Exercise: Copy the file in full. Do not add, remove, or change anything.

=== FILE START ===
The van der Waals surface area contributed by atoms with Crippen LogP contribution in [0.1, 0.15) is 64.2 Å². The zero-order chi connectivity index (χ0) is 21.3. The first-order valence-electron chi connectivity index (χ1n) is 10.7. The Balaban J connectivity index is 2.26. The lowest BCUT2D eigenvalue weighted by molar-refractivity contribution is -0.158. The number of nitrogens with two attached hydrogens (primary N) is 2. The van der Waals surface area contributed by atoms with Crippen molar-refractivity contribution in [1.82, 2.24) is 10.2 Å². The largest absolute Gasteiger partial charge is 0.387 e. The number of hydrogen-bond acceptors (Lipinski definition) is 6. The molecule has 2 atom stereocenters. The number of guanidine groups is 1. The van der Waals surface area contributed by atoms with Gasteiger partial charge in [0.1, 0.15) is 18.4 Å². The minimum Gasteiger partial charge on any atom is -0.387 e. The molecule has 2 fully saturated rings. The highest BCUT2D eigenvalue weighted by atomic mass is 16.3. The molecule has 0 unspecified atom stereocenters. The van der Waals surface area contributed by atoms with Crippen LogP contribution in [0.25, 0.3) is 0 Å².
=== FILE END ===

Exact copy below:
The van der Waals surface area contributed by atoms with Crippen LogP contribution in [0.1, 0.15) is 64.2 Å². The zero-order chi connectivity index (χ0) is 21.3. The first-order valence-electron chi connectivity index (χ1n) is 10.7. The Balaban J connectivity index is 2.26. The lowest BCUT2D eigenvalue weighted by molar-refractivity contribution is -0.158. The number of nitrogens with two attached hydrogens (primary N) is 2. The van der Waals surface area contributed by atoms with Crippen molar-refractivity contribution in [1.82, 2.24) is 10.2 Å². The largest absolute Gasteiger partial charge is 0.387 e. The number of hydrogen-bond acceptors (Lipinski definition) is 6. The molecule has 2 atom stereocenters. The number of guanidine groups is 1. The van der Waals surface area contributed by atoms with Gasteiger partial charge in [0.1, 0.15) is 18.4 Å². The minimum Gasteiger partial charge on any atom is -0.387 e. The molecule has 2 fully saturated rings. The highest BCUT2D eigenvalue weighted by atomic mass is 16.3. The molecule has 0 unspecified atom stereocenters. The van der Waals surface area contributed by atoms with Crippen LogP contribution in [0.25, 0.3) is 0 Å².